Norfolk Island MuseumThe Norfolk Island Museum
World of Norfolk's MuseumThe World of Norfolk's Museum
We are starting this year with an increase in visitor numbers in our museum and the R.E.O. store, which already exceeds the overall turnover of January 2017! In addition to these very welcome extra guests, behind the curtains we have moved the Norfolk Island Museum Trust collections of libraries, archives, photographs, sound and images from the Guardhouse at Kingston Pier to Research Centre No. 9 at Research Centre No. 9 in Kingston Pier.
The move is the result of discussions about ways to improve the Kingston Pier area. While the Guardhouse buildings have been home to this library for many years, as the library has grown, it has become crammed, making it hard to securely and conveniently get inside the library.
Rinsing out salts in areas of the inside wall and exposure stones and mortars formed dusts that retained humidity on the shelving and bookcases, strong rains led to leaks through the chimneys. Now empty, the Guard House can better be designed as an interpretive area for our guests to hear more about the history associated with the Kingston and Arthur's Vale Historic Area.
There are many benefits to the new warehouse in Quality Series 9 - it is neat, there is a greater width between bookcases and filecases, the window has shutters to keep out harmful ultraviolet radiation, there is a roof ventilator to keep the ambient atmosphere in circulation, and the room has two built-in lockers with dryers to protect valuable objects from high atmospheric damp.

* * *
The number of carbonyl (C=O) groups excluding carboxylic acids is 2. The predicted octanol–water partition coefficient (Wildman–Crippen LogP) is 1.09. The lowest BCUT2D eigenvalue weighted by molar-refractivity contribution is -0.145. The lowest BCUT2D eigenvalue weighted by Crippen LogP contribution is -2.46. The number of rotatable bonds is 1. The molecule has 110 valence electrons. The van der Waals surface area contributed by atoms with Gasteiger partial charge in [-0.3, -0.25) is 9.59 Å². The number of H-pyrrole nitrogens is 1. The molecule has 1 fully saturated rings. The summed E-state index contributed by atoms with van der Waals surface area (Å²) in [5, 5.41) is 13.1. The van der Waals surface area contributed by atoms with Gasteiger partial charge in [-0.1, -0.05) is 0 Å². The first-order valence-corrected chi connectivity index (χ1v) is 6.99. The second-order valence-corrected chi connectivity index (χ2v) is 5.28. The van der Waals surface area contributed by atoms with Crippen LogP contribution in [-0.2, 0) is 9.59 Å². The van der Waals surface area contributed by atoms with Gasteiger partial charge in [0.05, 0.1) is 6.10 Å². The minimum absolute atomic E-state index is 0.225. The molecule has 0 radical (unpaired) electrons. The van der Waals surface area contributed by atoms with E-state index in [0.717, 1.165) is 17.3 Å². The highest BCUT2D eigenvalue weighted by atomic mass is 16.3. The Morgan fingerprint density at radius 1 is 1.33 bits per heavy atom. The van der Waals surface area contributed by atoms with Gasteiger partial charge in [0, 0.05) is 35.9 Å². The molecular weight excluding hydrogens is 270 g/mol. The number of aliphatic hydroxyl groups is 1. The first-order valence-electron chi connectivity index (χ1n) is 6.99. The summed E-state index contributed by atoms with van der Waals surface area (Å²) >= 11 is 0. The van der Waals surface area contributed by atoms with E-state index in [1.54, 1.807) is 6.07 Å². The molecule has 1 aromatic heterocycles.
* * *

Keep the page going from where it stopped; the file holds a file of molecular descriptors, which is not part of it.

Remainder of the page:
The staff at the Research Centre are excited and looking forward to using this resource to supplement theirs. Norfolk Island Moving and Storing carried out the removal of this valuable piece of materials with great care. Laying over a thousand ledgers, three large double-sided shelving units, nine file cupboards, huge archive and card safes, showcase materials and accessories and much more was no easy task.
It was made possible with the assistance of the Ministry of Infrastructure, Regional Development and Cities of the Commonwealth. As well as moving activities, we have developed our Sirius Managment Plan, a legal obligation to manage and protect the historical assets of the Sirius shipwreck and its remains.
Sirius Project expedition director Graeme Henderson in the 1980s is the advisor commissioned to revise and upgrade this plan. He has done an immense amount of work, ahead of his December trip to Norfolk Island to stakeholder and fellowship meetings and since his comeback to Western Australia.
We are also looking forward to another Norfolk Island Museum Trust reunion in early February. It will be my privilege at this gathering to present more interesting "donations" to trustees considering joining our fellowship group.